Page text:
Just before the 2012 school year, Louisiana lawmakers decided that instead of two years, districts would have only one year to transition to Common Core. West Baton Rouge Parish School District, a small but growing district in southeastern Louisiana, moved quickly to implement the new standards.
One major challenge: getting teacher buy-in for the significant change toward a new curriculum and new way of teaching. One principal summed up the initial hesitation from many teachers this way: "Everybody's having to work harder than they ever had to work before, and the pay is the same. That goes against life, so it's difficult to get people to buy in."
District leaders knew that this shift in mindset and teaching practice would not be easy and made sure to give teachers the tools and supports they needed to make the change. You can read more about how the small district built support systems and secured the necessary resources for teachers in our detailed case study.
There are many more observations and insights related to the district's Common Core implementation. Below, Supervisor of Secondary Education Dawn Henry, Assistant Superintendent of Instruction Sharon Lair and Superintendent Wes Watts share their thoughts on the shifts in mindset and teaching practice, professional development and the next steps and goals for the district.
Common Core-related Shifts
Supervisor of Secondary Education Dawn Henry:
"For me, the biggest shift that has happened is that our classrooms have gone from a teacher-centered environment to student-centered one. I think our teachers had to learn to give up a lot of control, and give it to their students. That's especially true for middle and high school, but also the elementary schools, which is amazing to me.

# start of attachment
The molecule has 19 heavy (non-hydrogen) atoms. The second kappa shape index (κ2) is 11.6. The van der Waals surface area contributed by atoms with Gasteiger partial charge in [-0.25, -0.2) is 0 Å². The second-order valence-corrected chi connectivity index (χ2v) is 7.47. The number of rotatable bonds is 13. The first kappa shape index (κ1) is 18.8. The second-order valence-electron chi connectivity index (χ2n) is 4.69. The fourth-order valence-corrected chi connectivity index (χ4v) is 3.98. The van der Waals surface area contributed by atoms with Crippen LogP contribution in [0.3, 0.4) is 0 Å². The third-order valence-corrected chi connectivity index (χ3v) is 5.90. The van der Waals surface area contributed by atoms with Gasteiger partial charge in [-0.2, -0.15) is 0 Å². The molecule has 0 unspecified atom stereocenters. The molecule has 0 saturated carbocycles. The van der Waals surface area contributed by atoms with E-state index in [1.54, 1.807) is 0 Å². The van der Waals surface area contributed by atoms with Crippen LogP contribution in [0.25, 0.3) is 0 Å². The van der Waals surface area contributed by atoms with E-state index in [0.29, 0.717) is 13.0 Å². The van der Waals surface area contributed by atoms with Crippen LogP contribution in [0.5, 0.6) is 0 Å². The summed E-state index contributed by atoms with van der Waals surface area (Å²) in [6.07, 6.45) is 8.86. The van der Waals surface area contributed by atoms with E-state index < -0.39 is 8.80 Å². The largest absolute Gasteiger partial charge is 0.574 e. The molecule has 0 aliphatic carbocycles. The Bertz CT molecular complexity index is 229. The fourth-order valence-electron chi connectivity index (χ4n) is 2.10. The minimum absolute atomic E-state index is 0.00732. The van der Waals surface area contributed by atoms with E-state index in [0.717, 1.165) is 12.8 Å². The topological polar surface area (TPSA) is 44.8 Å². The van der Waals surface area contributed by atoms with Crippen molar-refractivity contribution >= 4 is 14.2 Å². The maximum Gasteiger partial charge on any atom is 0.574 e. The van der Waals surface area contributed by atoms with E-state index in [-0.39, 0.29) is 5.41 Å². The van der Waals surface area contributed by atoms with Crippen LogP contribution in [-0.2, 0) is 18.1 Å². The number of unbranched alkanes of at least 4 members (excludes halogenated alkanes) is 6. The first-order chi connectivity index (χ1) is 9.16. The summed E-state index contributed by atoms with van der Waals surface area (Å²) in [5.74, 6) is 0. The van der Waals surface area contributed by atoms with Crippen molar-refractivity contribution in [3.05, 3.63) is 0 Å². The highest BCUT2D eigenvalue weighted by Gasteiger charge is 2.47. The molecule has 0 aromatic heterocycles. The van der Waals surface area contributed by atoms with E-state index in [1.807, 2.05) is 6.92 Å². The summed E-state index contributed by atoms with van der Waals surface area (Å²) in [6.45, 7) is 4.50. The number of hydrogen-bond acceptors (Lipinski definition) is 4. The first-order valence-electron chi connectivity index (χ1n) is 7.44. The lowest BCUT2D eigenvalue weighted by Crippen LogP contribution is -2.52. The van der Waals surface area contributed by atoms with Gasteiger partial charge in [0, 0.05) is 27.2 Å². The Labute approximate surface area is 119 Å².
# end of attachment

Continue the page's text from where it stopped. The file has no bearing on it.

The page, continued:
"The other shift is that our middle school and high school teachers have realized that even though they might for example teach chemistry, they still can support literacy.
"When we first started implementing literacy strategies across the board, teachers said, "I don't teach kids how to read in high school. I'm an English IV teacher. They should know how to read by the time they get to me." But over time we've seen a huge shift in understanding at the middle school and high school level: that if they use literacy strategies they will be able to support instruction in the classroom.
"The Literacy Design Collaborative (LDC) training has especially made a huge difference for middle school and high school teachers. The way they plan, the way they set up their lessons, their activities, the assessments have all changed.
"Finally, we learned early on that what you tell to teachers, you also have to explain to your principals, otherwise there's a disconnect. I think we've done a really good job of making sure that whatever professional development our teachers have, that our principals have been made well aware of and could participate."
Associate Superintendent of Instruction Sharon Lair: